Q: So it is purchase preference, or price preference ?
A: Both. Firstly it is purchase preference that the Govt can do forthwith, followed by price preference which is an involved subject needing a lot of dialog and consultations. Logically speaking, notifying purchase preference does not grant any favours as Military buying is all about protracted trials and buying only qualified and proven equipment. So if two of us are bidding and you are 20% lower in import content than me, (if I am at the threshold of 40% as per policy and, you offer <32%) you get the order. The thresholds for price preference can be higher.
Q: In that case as L&T’s indigenous content is so far the maximum, you should be getting all the orders ?
A: No player can be efficient and play across all sectors and L&T won’t be an exception. L&T certainly has differentiators in some of them having spent as many as three decades in R&D, partnering with DRDO and inhouse R&D across select critical needs of the armed forces from weapon systems to sensors to engineering systems to platforms. We have developed and built 200+ systems and you can track it that we have unique breadth in weapon system development–from a Missile to Rocket to Torpedo launchers. All these we developed and make here with a differentiated indigenous content. Now, each of these capabilities didn’t come free. Lot of R&D has gone into it.
Post opening up of the Defence sector in 2001 and licensing it in 2002 we evolved from product development to serial production while continuing to build indigenous products of our own as well as in co-development mode. We invested the past decade in serialising a number of our products. We produce 17 systems today in serial production and the number is growing. We are today capable of building a system of system–say for instance, a submarine, a ship, complete communication solution; or a battle tank with a whole lot of weapon turrets. While we do that we work with all the DPSU integrators in Tier 1 mode on weapon and engineering systems.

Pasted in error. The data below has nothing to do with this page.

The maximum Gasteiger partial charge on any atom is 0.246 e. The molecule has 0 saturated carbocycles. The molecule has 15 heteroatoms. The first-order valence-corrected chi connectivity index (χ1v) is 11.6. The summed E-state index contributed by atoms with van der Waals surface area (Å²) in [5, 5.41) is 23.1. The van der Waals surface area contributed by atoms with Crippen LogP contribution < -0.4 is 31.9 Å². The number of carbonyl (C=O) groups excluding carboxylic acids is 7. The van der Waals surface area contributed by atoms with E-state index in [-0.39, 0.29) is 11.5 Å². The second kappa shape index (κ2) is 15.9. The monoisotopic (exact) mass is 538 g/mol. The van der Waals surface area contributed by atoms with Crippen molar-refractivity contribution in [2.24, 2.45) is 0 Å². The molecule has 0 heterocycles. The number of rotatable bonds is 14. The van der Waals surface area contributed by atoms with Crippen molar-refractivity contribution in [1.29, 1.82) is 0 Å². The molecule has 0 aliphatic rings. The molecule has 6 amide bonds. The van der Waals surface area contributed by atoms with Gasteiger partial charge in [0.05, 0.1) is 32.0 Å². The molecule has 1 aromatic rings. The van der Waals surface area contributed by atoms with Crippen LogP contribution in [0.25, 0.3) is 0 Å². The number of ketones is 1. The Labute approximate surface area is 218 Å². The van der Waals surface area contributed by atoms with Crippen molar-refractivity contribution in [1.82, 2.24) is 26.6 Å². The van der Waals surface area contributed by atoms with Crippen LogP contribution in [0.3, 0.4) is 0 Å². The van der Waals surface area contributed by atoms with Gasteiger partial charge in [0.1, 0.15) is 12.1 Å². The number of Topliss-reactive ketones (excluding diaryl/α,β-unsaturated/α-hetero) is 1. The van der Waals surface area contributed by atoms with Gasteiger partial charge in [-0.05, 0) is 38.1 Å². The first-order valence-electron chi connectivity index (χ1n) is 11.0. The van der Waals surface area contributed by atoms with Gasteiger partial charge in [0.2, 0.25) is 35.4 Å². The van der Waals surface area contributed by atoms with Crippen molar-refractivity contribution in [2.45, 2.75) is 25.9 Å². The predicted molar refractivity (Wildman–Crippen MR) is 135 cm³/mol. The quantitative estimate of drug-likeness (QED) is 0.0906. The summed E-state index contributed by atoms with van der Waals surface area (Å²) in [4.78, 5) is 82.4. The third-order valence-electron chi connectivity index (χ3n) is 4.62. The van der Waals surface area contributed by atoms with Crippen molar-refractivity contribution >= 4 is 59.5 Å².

Having built the knowledge and skills and centre of excellence over the years, we believe we have requisite capability and track record to build the conventional submarines with availability of basic design from a partner. With decades spent and nature of programs, we partnered with DRDO, complimented through inhouse R&D. I can say that we are already among the few ships and submarine builders that continue to evolve with differentiated indigenous value addition (through in-house efforts).
Over the years we built delivery capacities by investing in to multiple dedicated Defence Production facilities. So what I have been saying is that if we came ahead 10 steps and so have few Indian Private Defence Majors, it awaits to be leveraged especially when the Govt’s focus is to build indigenisation & self-reliance.
Q: Who all are you competing with in this FICV segment ?
A: The FICV EoI was issued to ten Indian players and some six responses, including ours have been received by the user. I would say, by and large, we are the solo respondent with completely indigenous solution. We understand and believe in the “Make Program” principles and chose to build an indigenous solution over offering a legacy solution leveraging foreign partner’s existing product and modernising it to evolve an FICV. We did the same in 2010 when the last EoI was issued and did well in the evaluation through a differentiated indigenous solution.
Our team continued to work and built much evolved solution over the interim period. The FICV solution we have offered is displayed right here in Defexpo. We have today created a state-of-the-art turret and hull, and what you can see are a complete set of GenNext software driven solutions. L&T has been the longest and largest player in building tracked hydraulic excavators for mining and off highway use since 1966. We leverage this heritage to add mobility solution to complete our FICV offering that is ours. It is an Indian solution with drive-by-wire technologies that are completely indigenous and home-grown. Consequently we expect to have completely differentiated indigenous content in our FICV offering, as other systems we build.